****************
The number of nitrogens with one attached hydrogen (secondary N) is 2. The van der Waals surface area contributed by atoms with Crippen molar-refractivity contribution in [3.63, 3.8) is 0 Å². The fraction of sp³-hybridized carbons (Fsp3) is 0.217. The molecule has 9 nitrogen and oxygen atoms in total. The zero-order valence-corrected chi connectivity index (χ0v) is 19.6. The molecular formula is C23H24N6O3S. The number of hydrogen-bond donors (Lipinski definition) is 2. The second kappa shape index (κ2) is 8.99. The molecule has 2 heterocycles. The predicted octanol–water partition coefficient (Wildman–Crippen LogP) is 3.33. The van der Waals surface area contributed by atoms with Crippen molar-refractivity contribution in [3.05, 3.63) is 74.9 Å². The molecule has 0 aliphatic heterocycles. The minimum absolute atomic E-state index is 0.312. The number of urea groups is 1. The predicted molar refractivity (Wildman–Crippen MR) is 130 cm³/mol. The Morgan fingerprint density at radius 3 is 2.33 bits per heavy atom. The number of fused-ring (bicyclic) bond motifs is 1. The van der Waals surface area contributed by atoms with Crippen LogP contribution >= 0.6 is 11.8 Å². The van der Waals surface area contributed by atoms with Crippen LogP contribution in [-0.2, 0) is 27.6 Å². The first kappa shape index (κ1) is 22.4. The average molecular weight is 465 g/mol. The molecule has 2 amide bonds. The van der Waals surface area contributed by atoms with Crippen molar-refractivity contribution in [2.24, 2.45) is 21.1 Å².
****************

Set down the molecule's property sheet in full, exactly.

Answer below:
The number of nitrogens with one attached hydrogen (secondary N) is 2. The van der Waals surface area contributed by atoms with Crippen molar-refractivity contribution in [3.63, 3.8) is 0 Å². The fraction of sp³-hybridized carbons (Fsp3) is 0.217. The molecule has 9 nitrogen and oxygen atoms in total. The zero-order valence-corrected chi connectivity index (χ0v) is 19.6. The molecular formula is C23H24N6O3S. The number of hydrogen-bond donors (Lipinski definition) is 2. The second kappa shape index (κ2) is 8.99. The molecule has 2 heterocycles. The predicted octanol–water partition coefficient (Wildman–Crippen LogP) is 3.33. The van der Waals surface area contributed by atoms with Crippen molar-refractivity contribution in [3.05, 3.63) is 74.9 Å². The molecule has 0 aliphatic heterocycles. The minimum absolute atomic E-state index is 0.312. The number of urea groups is 1. The predicted molar refractivity (Wildman–Crippen MR) is 130 cm³/mol. The Morgan fingerprint density at radius 3 is 2.33 bits per heavy atom. The number of fused-ring (bicyclic) bond motifs is 1. The van der Waals surface area contributed by atoms with Crippen LogP contribution >= 0.6 is 11.8 Å². The van der Waals surface area contributed by atoms with Crippen LogP contribution in [-0.2, 0) is 27.6 Å². The first kappa shape index (κ1) is 22.4. The average molecular weight is 465 g/mol. The molecule has 2 amide bonds. The van der Waals surface area contributed by atoms with Crippen molar-refractivity contribution in [2.24, 2.45) is 21.1 Å².